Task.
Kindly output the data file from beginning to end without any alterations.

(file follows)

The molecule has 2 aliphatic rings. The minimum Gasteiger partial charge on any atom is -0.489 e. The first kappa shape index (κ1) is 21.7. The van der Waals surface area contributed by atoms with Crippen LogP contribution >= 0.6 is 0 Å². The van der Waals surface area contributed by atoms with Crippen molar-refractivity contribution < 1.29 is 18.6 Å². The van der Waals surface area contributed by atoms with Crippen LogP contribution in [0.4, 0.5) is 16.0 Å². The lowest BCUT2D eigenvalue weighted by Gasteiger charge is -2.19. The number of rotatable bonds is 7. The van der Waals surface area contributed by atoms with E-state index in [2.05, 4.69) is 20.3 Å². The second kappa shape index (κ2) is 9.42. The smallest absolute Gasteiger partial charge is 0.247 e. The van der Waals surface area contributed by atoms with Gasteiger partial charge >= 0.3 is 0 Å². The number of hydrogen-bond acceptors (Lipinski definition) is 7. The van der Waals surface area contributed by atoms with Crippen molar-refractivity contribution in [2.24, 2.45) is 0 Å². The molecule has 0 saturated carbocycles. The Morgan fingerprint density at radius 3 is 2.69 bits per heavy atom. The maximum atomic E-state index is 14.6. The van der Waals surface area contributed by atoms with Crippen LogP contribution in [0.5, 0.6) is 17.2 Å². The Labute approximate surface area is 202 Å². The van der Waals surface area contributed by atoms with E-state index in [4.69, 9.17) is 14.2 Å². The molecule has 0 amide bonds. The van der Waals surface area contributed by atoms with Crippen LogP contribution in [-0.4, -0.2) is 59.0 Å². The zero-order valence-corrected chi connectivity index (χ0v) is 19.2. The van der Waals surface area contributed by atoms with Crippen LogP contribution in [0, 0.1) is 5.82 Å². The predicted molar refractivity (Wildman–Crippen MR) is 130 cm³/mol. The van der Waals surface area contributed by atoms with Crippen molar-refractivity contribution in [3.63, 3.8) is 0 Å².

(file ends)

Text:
The molecule has 2 aliphatic rings. The minimum Gasteiger partial charge on any atom is -0.489 e. The first kappa shape index (κ1) is 21.7. The van der Waals surface area contributed by atoms with Crippen LogP contribution >= 0.6 is 0 Å². The van der Waals surface area contributed by atoms with Crippen molar-refractivity contribution < 1.29 is 18.6 Å². The van der Waals surface area contributed by atoms with Crippen LogP contribution in [0.4, 0.5) is 16.0 Å². The lowest BCUT2D eigenvalue weighted by Gasteiger charge is -2.19. The number of rotatable bonds is 7. The van der Waals surface area contributed by atoms with E-state index in [2.05, 4.69) is 20.3 Å². The second kappa shape index (κ2) is 9.42. The smallest absolute Gasteiger partial charge is 0.247 e. The van der Waals surface area contributed by atoms with Gasteiger partial charge >= 0.3 is 0 Å². The number of hydrogen-bond acceptors (Lipinski definition) is 7. The van der Waals surface area contributed by atoms with Crippen molar-refractivity contribution in [2.24, 2.45) is 0 Å². The molecule has 0 saturated carbocycles. The Morgan fingerprint density at radius 3 is 2.69 bits per heavy atom. The maximum atomic E-state index is 14.6. The van der Waals surface area contributed by atoms with Crippen LogP contribution in [0.5, 0.6) is 17.2 Å². The Labute approximate surface area is 202 Å². The van der Waals surface area contributed by atoms with E-state index in [4.69, 9.17) is 14.2 Å². The molecule has 0 amide bonds. The van der Waals surface area contributed by atoms with Crippen LogP contribution in [-0.4, -0.2) is 59.0 Å². The zero-order valence-corrected chi connectivity index (χ0v) is 19.2. The van der Waals surface area contributed by atoms with Crippen LogP contribution in [0, 0.1) is 5.82 Å². The predicted molar refractivity (Wildman–Crippen MR) is 130 cm³/mol. The van der Waals surface area contributed by atoms with Crippen molar-refractivity contribution in [3.63, 3.8) is 0 Å².